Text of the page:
I've never understood going to the expense and trouble of running twins if they aren't sized for one of them to get the hull on plane.
    Those that are successful in Alaska are those who are flexible, and allow the reality of life in Alaska to shape their dreams, vs. trying to force their dreams on the reality of Alaska.

    If you have a tenuous grasp of reality, Alaska is not for you.

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    Member tlingitwarrior's Avatar
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    Thanks for all the responses. The boat is a 27 XLC Skagit Orca. The 6,000 is a dry weight. The boat has a 197 gallon tank, which I doubt I'd ever have more than 3/4 full. Sounds like my concerns are warrented. Question though, I've been looking at a lot of 27 foot SeaSports that have the KAD 43 and 44's. Aren't these roughly the same horse power?

    Found another 27 Skagit that has twin 225's. Now certainly no issue with under power there, I'd venture to say over powered and the additional weight is a real drag on performance?
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    Member spoiled one's Avatar
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    Quote Originally Posted by tlingitwarrior View Post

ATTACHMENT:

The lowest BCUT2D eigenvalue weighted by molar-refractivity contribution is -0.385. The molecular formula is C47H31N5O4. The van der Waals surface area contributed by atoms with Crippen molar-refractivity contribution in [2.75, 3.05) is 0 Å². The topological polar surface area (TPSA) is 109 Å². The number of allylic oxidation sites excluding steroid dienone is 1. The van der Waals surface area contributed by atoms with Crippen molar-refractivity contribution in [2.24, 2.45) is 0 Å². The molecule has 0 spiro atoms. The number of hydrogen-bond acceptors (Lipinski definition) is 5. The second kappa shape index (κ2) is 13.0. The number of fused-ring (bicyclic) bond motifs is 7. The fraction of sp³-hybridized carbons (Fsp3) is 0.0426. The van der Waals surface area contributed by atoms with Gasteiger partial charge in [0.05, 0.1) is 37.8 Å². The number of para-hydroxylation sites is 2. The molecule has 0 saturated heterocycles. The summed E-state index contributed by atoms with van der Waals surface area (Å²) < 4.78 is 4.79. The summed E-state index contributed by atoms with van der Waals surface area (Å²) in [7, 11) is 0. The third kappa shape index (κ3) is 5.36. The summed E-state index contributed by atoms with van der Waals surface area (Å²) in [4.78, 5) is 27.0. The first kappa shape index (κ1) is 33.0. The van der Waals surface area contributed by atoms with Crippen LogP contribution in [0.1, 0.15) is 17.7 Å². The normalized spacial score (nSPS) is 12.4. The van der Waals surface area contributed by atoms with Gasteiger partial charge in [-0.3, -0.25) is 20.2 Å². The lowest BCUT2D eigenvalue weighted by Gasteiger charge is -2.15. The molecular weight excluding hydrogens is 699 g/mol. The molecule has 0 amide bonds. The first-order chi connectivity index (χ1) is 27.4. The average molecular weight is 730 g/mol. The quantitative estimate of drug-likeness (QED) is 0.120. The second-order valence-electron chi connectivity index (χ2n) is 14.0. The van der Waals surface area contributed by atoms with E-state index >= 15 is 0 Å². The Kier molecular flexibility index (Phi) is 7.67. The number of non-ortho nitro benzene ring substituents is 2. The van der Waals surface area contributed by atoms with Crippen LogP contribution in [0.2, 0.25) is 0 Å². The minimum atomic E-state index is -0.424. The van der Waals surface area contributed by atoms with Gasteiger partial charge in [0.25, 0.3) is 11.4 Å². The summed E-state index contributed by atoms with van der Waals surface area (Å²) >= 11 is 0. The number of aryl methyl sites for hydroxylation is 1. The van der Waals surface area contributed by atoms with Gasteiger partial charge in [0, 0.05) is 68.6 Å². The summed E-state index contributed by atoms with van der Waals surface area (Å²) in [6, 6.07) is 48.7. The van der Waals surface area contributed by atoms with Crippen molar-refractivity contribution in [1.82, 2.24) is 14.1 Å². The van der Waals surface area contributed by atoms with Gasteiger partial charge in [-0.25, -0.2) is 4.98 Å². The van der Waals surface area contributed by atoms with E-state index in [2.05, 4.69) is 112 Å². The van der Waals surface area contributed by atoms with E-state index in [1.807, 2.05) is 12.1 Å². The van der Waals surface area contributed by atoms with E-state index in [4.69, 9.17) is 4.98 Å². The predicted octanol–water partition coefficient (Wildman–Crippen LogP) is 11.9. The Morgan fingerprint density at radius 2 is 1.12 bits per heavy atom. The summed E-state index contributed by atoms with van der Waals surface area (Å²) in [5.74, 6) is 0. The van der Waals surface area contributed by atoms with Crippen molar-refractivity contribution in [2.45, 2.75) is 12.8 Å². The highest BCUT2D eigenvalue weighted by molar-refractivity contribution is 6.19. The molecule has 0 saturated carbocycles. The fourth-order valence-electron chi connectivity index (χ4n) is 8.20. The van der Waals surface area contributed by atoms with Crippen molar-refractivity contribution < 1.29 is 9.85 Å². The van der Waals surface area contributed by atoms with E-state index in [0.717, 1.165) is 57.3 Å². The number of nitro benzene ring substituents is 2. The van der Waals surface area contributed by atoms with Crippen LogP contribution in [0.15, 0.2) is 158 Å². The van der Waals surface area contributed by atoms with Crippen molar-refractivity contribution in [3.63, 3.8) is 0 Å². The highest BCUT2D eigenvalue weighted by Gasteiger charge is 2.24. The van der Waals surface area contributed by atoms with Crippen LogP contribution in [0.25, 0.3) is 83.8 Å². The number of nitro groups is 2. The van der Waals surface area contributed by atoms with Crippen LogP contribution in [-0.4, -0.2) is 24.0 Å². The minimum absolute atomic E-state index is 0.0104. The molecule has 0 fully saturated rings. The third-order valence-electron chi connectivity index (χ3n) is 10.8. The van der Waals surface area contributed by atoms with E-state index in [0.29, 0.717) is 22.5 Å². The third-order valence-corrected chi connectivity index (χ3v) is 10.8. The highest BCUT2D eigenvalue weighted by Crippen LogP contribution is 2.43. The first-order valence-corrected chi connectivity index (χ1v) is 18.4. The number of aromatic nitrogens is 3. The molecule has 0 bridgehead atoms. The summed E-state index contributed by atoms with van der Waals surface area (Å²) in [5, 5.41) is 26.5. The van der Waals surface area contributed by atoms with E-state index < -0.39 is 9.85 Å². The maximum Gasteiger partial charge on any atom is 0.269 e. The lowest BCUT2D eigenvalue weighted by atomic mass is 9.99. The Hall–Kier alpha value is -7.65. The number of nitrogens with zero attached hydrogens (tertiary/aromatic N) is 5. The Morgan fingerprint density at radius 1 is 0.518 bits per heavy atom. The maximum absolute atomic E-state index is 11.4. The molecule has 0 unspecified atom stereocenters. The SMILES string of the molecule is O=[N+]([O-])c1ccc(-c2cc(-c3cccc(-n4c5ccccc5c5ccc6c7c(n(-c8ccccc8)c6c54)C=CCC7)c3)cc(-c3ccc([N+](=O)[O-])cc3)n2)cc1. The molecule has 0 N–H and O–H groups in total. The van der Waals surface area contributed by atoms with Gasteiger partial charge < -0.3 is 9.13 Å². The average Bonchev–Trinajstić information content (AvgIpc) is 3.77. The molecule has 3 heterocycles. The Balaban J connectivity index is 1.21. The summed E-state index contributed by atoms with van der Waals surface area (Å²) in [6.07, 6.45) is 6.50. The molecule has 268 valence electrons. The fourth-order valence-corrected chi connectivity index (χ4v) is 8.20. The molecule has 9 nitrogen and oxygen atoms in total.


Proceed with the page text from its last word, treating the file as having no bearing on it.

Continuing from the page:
Thanks for all the responses. The boat is a 27 XLC Skagit Orca. The 6,000 is a dry weight. The boat has a 197 gallon tank, which I doubt I'd ever have more than 3/4 full. Sounds like my concerns are warrented. Question though, I've been looking at a lot of 27 foot SeaSports that have the KAD 43 and 44's. Aren't these roughly the same horse power?

    Found another 27 Skagit that has twin 225's. Now certainly no issue with under power there, I'd venture to say over powered and the additional weight is a real drag on performance?
    Those diesels put out a lot more torque than the DF 250. That boat paired with twin 225s would be a great match, IMO. You don't have to run them a WFO. What does a single diesel and outdrive weigh? Pretty close to a pair of 225s I bet.
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    Quote Originally Posted by tlingitwarrior View Post
    Thanks for all the responses. The boat is a 27 XLC Skagit Orca. The 6,000 is a dry weight. The boat has a 197 gallon tank, which I doubt I'd ever have more than 3/4 full. Sounds like my concerns are warrented. Question though, I've been looking at a lot of 27 foot SeaSports that have the KAD 43 and 44's. Aren't these roughly the same horse power?

    Found another 27 Skagit that has twin 225's. Now certainly no issue with under power there, I'd venture to say over powered and the additional weight is a real drag on performance?
    You need to figure out how you will use the boat, i.e. how much weight you will be carrying and how fast do you want to go? A 250 is likely going to give the performance I quoted, cruise of 22 knots and burning ~11 gph at cruise. 2 nmpg for a boat that size is not bad performance at all provided you won't be carrying 1000's of pounds of crew and gear.